On May 1, 2004, at 1730 central daylight time a Cessna 182A, N5099D, registered to and operated by Emerald Coast Sky Diving Center, collided with the ground in a field near Elberta, Alabama. The flight was operated under the provisions of Title 14 CFR Part 91 with no flight plan filed. Visual meteorological conditions prevailed. The private pilot received minor injuries and the airplane was substantially damaged. The local flight departed Horak Airport, Elberta, Alabama, on May 1, 2004, at 1650.

The pilot had just let four parachute jumpers out and was on his recovery flight back to Horak Airport. The pilot stated the airplane had partial power loss while descending through 6000 feet, approximately four miles north of Horak Airport. The pilot checked the mixture, fuel selector and applied carburetor heat and the engine regained power. The pilot entered a straight in approach for runway 18 at Horak. On arrival, the pilot was over the approach end of the runway at approximately 300 feet above ground level, at 100 knots and in the clean configuration. The pilot thought he was "too high and to fast" to land and he initiated a go around.

As the pilot turned the airplane to the left to enter a right downwind for runway 36 the airplane lost engine power. The pilot elected to land on another part of the same field. The aircraft touched down approximately 840 feet west of the approach end of runway 36 on a heading of 270 degrees, heading towards a paved road, power lines and a tree line. The pilot stated that after touchdown, the airplane engine began to develop power. At this time the pilot decided to attempt a second go around to avoid hitting the road and the trees. During the second go around, the airplane flew under the power lines, crossed the paved road but, the right main gear collided with the ground and the airplane nosed over approximately 220 feet west of Baldwin County Road in a wheat field. The pilot stated that he had "insufficient speed to continue take-off."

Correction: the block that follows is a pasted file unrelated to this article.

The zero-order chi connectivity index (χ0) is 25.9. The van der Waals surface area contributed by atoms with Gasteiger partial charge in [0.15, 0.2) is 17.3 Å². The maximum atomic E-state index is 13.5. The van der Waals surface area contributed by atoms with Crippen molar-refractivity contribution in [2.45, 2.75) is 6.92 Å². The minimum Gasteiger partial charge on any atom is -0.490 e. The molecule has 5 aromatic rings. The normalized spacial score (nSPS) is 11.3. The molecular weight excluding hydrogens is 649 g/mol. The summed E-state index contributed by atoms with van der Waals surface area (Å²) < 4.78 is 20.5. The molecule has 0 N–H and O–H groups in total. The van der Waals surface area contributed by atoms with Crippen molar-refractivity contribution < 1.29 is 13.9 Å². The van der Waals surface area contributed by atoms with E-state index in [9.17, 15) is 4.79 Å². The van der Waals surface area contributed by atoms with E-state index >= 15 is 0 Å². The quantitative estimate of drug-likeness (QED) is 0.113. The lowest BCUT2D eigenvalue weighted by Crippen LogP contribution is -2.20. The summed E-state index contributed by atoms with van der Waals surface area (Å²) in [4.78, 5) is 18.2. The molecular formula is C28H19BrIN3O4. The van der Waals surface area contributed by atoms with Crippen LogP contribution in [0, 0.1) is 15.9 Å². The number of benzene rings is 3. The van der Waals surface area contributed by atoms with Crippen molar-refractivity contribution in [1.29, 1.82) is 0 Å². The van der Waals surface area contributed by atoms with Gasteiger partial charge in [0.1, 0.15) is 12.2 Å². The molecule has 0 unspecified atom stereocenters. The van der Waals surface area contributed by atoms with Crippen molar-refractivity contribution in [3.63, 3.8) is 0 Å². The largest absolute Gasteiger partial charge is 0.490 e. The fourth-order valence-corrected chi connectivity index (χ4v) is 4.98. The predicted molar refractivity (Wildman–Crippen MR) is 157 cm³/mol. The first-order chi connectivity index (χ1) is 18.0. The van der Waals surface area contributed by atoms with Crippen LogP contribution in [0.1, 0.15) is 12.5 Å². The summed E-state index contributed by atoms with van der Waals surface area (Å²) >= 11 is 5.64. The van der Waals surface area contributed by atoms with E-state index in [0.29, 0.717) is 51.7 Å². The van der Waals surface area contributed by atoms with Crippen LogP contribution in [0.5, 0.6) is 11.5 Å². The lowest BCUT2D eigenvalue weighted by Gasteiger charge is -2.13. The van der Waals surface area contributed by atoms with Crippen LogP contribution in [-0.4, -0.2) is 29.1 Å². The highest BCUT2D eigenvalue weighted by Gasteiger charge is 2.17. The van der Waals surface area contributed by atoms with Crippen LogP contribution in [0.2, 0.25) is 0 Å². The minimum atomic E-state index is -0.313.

Prior to the flight, the pilot reported that he refueled the airplane to a total of 25 gallons of fuel. The pilot used a homemade graduated measuring stick that measured fuel at 5-gallon increments. After refueling, the pilot stated that the right tank had a total of 15 gallons of fuel and the left tank had a total of 10 gallons of fuel. According to the type certificate data sheet for the Cessna 182A, the fuel capacity is 65 gallons; 3 gallons of fuel are unusable.

Examination of airplane revealed the wings were bent at the outboard leading edge, damage to the right spar and main wheel strut, the propeller was bent rearward at both tips with curved signatures, the firewall was bent near bottom and right gear was detached. Examination of the flight control system revealed no mechanical malfunctions. An engine test run was also performed. The damage propeller was removed and a test club was installed. The cowling was removed to visually inspect the engine before the test run was actually performed. Ten gallons of fuel was placed in the left fuel tank and the firewall fuel strainer was checked for fuel, but no fuel was found. The fuel strainer was then disassembled and checked for obstructions and none were found. The main fuel line from the fuel selector valve to the firewall was loosened and no fuel was found there. After removing the main fuel line from the firewall, a piece of foreign material was found. The main fuel line was shook and the foreign material escaped out the end of the line allowing fuel to flow freely. The foreign material was searched for in the belly of the airplane but was not found. The main fuel line was reassembled to the firewall and fuel selector valve and fuel to the engine was verified. The engine ran normal to 1800 rpm and a magneto check was performed with a 100 rpm drop noted.

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